As the temperatures rise and motorists enjoy the summer sun, Aviva has put together a list of myths and misconceptions about driving at this time of year. But which are true, which are false and which depend on the situation?
It is illegal to drink water while driving. FALSE. Eating and drinking while driving isn’t illegal, but the police can stop you if they think you are not in full control of a vehicle due to drinking or eating while driving along. This could lead to a fine and penalty points if you’re charged with driving without due care and attention. It’s important to stay hydrated on hot days, but safer to stop before you drink your water.
It’s compulsory to keep sunglasses in your vehicle, in case of bright sunlight. FALSE. The Highway Code states: “If you are dazzled by bright sunlight, slow down and if necessary, stop” but there is no obligation to wear sunglasses or keep them in your car. However, low-setting sun (particularly when combined with wet roads) can be a contributing factor in collisions - so sunglasses are a very good idea, particularly if it’s been raining.
It’s illegal to drive in flip-flops or “slider” sandals. FALSE. There's no rule that says you can’t drive in flip-flops. But… rule 97 in the Highway Code states motorists should ensure “clothing and footwear do not prevent you using the controls in the correct manner.” So it’s up to the individual motorist to ensure their footwear is suitable.
It's illegal to drive without screen wash. TRUE. Screen wash ensures you can clean your screen while you drive – which is very important in summer when bugs are likely to hit the glass. If you are in an accident because your vision was impaired, and it comes to light that your screen wash bottle was empty, you could be prosecuted.
You should not take hay fever medication before driving. IT DEPENDS. There are no rules about hay fever remedies specifically, but antihistamines can cause drowsiness and impair reaction times. Rule 96 of the Highway Code states: “You MUST NOT drive under the influence of drugs or medicine… check with your doctor or pharmacist and do not drive if you are advised that you may be impaired”. Insurance policies are unlikely to cover any incident directly caused by or due to the effects of alcohol and/or drugs, so non-drowsy antihistamines may be a better option for hay fever-prone motorists.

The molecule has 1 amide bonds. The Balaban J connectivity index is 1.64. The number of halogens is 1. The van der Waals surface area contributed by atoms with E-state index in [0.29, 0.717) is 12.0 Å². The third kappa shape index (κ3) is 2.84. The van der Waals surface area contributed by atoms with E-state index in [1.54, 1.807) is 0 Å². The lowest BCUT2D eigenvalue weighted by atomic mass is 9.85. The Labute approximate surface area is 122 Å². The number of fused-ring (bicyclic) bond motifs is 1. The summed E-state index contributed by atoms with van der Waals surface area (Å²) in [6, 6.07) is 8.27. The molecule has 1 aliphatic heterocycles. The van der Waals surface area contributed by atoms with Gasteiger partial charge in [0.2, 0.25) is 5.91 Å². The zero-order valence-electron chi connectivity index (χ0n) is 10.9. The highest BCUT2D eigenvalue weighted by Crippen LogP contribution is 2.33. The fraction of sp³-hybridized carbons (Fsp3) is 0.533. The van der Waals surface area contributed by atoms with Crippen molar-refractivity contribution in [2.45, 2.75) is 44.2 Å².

It’s illegal to sleep in your car if you’re having a weekend at the seaside. IT DEPENDS. While it’s not illegal to sleep in your car as a rule of thumb, some UK towns and cities may have local rules which prevent you from sleeping overnight in certain areas, so it’s probably better to arrange accommodation if you plan to stay (see also point seven).
If you don’t want to drink and drive, you can sleep it off in your car. FALSE. If you’ve been drinking alcohol and you’re found to be over the limit in your car, it doesn’t matter if you’re driving or not, you could still be prosecuted for being drunk in charge of a vehicle. The same applies if you’re under the influence of drugs.
You could invalidate your insurance if your dog sticks its head out of the car window while you drive. IT DEPENDS. You should check your motor insurance policy to see if there are any rules about travelling with pets. However, even if a policy doesn’t specify that pets should be harnessed or restrained, the Highway Code states that dogs or other animals should be suitably restrained so they cannot distract you while you are driving or injure you, or themselves, if you stop quickly.
It’s even more important to check your tyres on a hot day. TRUE. Tyres must have the correct depth of tread and be free from cuts any time of year, while tyre pressures should be checked regularly, before long journeys and when vehicle loads increase or decrease. Under-inflated tyres are more prone to blow-outs in hot weather as they’re less able to adapt to changes in road surfaces. It’s also important to check oil and coolant levels, particularly if you’re embarking on a long trip.
Drivers should be even more vigilant than ever for summer cyclists and pedestrians. TRUE. Pleasant weather means people are more likely to walk and cycle during the summer months, while the advent of e-scooter trials could mean even more people on two wheels - so motorists should stay on their guard. According to The Bicycle Association, retail bike sales increased by 60% between March and December last year*, so it’s very possible we’ll see even more pedal cycles this summer.
*Article Source www.aviva.com